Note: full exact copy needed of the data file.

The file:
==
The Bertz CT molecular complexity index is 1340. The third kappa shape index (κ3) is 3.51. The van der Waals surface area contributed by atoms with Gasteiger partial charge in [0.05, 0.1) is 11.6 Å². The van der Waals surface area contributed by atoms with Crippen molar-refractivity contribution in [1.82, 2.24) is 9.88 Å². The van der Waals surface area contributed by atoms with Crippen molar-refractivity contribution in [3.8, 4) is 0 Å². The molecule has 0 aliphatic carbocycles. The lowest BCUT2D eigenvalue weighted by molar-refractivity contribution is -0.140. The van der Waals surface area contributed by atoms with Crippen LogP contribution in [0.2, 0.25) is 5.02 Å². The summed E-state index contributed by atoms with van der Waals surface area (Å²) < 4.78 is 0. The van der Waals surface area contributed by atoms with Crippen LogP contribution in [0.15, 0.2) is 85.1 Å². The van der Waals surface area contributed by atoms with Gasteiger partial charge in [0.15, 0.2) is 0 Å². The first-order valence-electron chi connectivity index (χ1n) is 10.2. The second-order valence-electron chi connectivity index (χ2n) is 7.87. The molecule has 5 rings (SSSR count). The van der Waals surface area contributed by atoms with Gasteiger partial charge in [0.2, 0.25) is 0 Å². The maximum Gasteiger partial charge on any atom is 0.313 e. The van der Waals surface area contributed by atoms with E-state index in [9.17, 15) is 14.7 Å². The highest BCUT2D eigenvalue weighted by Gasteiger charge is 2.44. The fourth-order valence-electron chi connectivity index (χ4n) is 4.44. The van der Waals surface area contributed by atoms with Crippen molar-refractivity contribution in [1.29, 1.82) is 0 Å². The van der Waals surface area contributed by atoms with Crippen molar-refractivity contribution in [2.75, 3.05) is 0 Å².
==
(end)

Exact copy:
The Bertz CT molecular complexity index is 1340. The third kappa shape index (κ3) is 3.51. The van der Waals surface area contributed by atoms with Gasteiger partial charge in [0.05, 0.1) is 11.6 Å². The van der Waals surface area contributed by atoms with Crippen molar-refractivity contribution in [1.82, 2.24) is 9.88 Å². The van der Waals surface area contributed by atoms with Crippen molar-refractivity contribution in [3.8, 4) is 0 Å². The molecule has 0 aliphatic carbocycles. The lowest BCUT2D eigenvalue weighted by molar-refractivity contribution is -0.140. The van der Waals surface area contributed by atoms with Crippen LogP contribution in [0.2, 0.25) is 5.02 Å². The summed E-state index contributed by atoms with van der Waals surface area (Å²) < 4.78 is 0. The van der Waals surface area contributed by atoms with Crippen LogP contribution in [0.15, 0.2) is 85.1 Å². The van der Waals surface area contributed by atoms with Gasteiger partial charge in [0.15, 0.2) is 0 Å². The first-order valence-electron chi connectivity index (χ1n) is 10.2. The second-order valence-electron chi connectivity index (χ2n) is 7.87. The molecule has 5 rings (SSSR count). The van der Waals surface area contributed by atoms with Gasteiger partial charge in [0.2, 0.25) is 0 Å². The maximum Gasteiger partial charge on any atom is 0.313 e. The van der Waals surface area contributed by atoms with E-state index in [9.17, 15) is 14.7 Å². The highest BCUT2D eigenvalue weighted by Gasteiger charge is 2.44. The fourth-order valence-electron chi connectivity index (χ4n) is 4.44. The van der Waals surface area contributed by atoms with Crippen molar-refractivity contribution in [1.29, 1.82) is 0 Å². The van der Waals surface area contributed by atoms with Crippen molar-refractivity contribution in [2.75, 3.05) is 0 Å².